Paper No. 29
Presentation Time: 9:00 AM-6:30 PM
EROSIONAL HISTORY OF THE NORTH PLATTE RIVER, CASPER, WYOMING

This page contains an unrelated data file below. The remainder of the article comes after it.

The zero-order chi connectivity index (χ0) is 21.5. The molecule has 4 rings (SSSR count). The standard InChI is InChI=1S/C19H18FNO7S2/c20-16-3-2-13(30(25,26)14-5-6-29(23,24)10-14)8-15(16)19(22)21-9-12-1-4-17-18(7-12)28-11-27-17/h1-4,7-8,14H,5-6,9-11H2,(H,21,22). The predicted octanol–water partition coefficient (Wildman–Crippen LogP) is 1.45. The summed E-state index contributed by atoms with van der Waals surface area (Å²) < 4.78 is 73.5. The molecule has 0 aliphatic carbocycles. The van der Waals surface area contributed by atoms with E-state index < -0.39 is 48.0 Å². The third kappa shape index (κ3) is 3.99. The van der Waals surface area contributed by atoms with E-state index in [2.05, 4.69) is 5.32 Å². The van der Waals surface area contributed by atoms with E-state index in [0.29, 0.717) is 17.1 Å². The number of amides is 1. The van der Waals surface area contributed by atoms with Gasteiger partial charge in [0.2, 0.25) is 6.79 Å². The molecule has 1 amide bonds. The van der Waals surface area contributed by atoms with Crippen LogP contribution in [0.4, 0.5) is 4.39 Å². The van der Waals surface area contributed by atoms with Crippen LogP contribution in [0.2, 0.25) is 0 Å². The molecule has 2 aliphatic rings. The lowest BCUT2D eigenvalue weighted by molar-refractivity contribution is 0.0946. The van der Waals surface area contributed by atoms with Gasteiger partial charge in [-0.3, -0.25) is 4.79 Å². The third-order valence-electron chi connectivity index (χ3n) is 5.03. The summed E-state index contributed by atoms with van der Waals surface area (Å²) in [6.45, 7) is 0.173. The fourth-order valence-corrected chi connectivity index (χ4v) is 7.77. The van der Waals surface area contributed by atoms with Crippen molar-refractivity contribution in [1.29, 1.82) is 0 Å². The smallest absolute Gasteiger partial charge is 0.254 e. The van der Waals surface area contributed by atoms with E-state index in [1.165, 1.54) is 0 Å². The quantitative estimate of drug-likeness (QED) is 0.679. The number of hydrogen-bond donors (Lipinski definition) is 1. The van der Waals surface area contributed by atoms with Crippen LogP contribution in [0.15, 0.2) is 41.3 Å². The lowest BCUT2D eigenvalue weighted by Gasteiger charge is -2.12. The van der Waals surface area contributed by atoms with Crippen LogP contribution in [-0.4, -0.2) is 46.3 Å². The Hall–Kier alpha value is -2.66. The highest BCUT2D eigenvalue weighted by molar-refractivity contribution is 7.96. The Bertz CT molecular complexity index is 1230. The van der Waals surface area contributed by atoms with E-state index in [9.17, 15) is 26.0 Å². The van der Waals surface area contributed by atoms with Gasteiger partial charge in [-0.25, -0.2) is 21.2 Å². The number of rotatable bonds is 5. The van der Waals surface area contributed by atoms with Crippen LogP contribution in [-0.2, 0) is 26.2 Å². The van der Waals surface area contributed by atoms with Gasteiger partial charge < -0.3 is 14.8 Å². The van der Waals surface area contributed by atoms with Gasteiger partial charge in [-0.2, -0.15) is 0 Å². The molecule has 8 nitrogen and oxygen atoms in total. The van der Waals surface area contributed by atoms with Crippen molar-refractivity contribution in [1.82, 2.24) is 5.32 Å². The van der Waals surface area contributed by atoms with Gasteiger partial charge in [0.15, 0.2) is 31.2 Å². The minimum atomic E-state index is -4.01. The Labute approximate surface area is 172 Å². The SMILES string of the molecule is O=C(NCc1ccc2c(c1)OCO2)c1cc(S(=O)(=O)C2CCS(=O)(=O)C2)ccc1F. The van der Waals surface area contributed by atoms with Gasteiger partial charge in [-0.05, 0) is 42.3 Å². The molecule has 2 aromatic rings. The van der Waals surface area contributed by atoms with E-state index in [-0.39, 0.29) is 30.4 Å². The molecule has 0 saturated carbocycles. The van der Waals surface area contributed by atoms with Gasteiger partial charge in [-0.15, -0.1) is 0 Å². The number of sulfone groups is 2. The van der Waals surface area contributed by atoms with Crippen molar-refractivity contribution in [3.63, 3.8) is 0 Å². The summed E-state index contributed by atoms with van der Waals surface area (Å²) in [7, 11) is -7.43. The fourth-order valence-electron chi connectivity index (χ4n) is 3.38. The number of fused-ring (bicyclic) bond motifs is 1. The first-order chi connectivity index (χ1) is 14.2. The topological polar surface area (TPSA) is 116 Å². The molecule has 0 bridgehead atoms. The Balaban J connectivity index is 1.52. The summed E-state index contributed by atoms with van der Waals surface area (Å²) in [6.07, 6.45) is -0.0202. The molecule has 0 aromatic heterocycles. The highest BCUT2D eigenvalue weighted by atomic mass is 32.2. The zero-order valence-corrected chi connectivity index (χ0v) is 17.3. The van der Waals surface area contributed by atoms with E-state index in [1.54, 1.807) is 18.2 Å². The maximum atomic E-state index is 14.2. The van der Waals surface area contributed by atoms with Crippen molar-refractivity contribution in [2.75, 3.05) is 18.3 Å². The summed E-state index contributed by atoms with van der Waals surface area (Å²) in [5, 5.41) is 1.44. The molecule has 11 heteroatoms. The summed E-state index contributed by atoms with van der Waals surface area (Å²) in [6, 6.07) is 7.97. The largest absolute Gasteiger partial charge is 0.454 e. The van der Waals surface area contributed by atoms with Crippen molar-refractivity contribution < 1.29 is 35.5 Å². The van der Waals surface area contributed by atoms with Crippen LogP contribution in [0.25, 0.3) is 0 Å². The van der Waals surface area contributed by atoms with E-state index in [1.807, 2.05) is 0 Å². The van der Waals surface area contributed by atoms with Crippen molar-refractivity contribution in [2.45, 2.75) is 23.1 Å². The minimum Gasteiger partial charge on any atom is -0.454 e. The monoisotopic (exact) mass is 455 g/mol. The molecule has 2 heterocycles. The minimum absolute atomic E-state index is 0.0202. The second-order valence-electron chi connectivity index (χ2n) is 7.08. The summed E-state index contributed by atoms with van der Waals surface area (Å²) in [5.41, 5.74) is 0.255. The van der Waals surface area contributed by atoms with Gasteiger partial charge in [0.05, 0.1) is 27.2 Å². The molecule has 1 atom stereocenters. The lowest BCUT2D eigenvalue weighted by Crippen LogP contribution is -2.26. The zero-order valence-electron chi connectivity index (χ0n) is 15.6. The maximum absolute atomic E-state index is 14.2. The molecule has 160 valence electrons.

The North Platte River is a critically important resource of central Wyoming and its erosional history is linked to past regional climate conditions. Specific questions investigated in field work near Casper, Wyo., during summer 2012 were the locations and elevations of past channels, relations between river sediment and locally derived sediment, timing of erosion and deposition by the river in the study area, and change over time in river sediments. The river appears to have been consistently downcutting in the study area for at least 4500 years, based on one carbon date, but possibly not at a steady rate as suggested by bedrock truncation. Local streams have generally followed this trend with some minor episodes of aggradation. Optical stimulation luminescence dating of river and local sediment to better constrain the timeline is currently in progress at a USGS lab in Denver, Colo. Old river channels are present in the study area up to 150 feet above and 1 mile to the side of the modern channel. During the recent Quaternary time represented by these deposits, the size of particles transported has decreased, the number of metamorphic clasts have decreased while igneous and sedimentary percentages have remained stable, and angularity of the clasts has increased. These trends may be due to a past decrease in flow and to changing erosional patterns upstream.